Why? Because donors want to be seen as individuals. We don’t want to be thought of as a piggy bank or an ATM. We hate pandering and game-playing by people who seem to just want our money and care nothing about us as human beings. When an authentic connection is made, we feel noticed as a real person with our own interests, desires, and needs—not as a caricature of a person with money. It will be much easier to procure a gift from us if we feel like we have an authentic relationship with the person and the organization we’re thinking of supporting. (In fact, many donors, including myself, have given several unsolicited gifts just because we feel a connection to the organization.) New technological tools ease the cost of scaling and segmenting donor outreach, but often this comes at the cost of personalized contact. New technologies must be implemented within the context of authentic, meaningful relationships.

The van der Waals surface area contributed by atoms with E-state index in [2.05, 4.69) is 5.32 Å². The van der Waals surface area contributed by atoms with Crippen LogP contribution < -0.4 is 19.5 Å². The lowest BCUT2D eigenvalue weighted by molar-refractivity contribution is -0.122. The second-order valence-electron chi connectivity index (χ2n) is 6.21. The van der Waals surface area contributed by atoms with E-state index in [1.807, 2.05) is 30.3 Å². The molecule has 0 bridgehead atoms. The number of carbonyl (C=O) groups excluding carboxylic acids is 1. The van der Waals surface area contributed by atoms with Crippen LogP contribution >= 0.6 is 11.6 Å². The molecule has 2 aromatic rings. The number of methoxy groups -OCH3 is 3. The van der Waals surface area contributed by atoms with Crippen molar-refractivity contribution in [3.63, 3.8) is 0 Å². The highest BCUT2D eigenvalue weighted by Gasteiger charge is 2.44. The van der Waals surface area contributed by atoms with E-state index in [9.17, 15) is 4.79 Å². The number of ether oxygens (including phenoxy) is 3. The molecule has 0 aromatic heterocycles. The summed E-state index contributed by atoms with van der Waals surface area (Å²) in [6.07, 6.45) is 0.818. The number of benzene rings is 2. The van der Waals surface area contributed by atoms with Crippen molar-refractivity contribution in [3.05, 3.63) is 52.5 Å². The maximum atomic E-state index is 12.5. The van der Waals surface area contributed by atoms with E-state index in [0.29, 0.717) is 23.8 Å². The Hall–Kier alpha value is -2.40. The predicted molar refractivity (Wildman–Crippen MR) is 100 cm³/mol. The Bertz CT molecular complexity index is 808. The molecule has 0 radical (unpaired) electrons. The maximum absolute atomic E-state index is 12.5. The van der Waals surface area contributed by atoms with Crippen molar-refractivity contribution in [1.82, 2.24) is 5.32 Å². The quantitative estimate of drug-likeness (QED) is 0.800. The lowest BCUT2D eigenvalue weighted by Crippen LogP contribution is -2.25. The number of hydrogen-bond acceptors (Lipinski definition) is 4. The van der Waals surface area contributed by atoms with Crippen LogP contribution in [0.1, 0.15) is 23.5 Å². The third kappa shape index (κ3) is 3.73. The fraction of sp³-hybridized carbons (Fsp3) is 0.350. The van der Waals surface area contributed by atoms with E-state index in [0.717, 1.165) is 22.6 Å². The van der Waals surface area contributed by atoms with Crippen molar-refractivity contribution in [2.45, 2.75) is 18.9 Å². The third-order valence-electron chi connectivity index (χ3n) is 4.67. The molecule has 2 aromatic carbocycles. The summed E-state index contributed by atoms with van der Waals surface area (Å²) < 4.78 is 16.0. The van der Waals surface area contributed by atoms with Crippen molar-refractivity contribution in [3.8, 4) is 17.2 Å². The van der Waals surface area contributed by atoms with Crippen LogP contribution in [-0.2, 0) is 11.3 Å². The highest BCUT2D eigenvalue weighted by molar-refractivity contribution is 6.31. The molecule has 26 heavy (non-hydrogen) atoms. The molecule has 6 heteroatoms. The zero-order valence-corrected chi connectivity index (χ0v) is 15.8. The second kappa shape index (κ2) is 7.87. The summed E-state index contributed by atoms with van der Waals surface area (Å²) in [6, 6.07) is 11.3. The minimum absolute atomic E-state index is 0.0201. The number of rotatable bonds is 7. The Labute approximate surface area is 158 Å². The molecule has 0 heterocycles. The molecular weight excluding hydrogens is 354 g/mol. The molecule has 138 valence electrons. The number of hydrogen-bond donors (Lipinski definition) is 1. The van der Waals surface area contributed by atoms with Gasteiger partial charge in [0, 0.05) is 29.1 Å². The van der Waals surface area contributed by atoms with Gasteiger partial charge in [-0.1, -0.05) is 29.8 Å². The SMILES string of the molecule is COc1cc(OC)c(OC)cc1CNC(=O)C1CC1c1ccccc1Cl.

Let’s start with two examples of often minimized but completely essential duties of any fundraising team: surveys and list management. Both benefit from a myriad of programs and tools claiming to make these tasks more efficient and less resource-heavy.
On surveys: My friend Elad Dvash-Banks runs development for IKAR, a renowned, cutting-edge religious community in Los Angeles. When COVID-19 hit, IKAR took its programming online and experienced global growth in interest and viewership. When about 500 people outside the United States not only tuned into their High Holiday programming but also donated, Elad wondered how best to engage these folks further. With in-person meetings out of the question, I suggested that Elad query these new donors via a quick and easy online survey to ask them about themselves and to best understand what they desired in their relationship with the organization.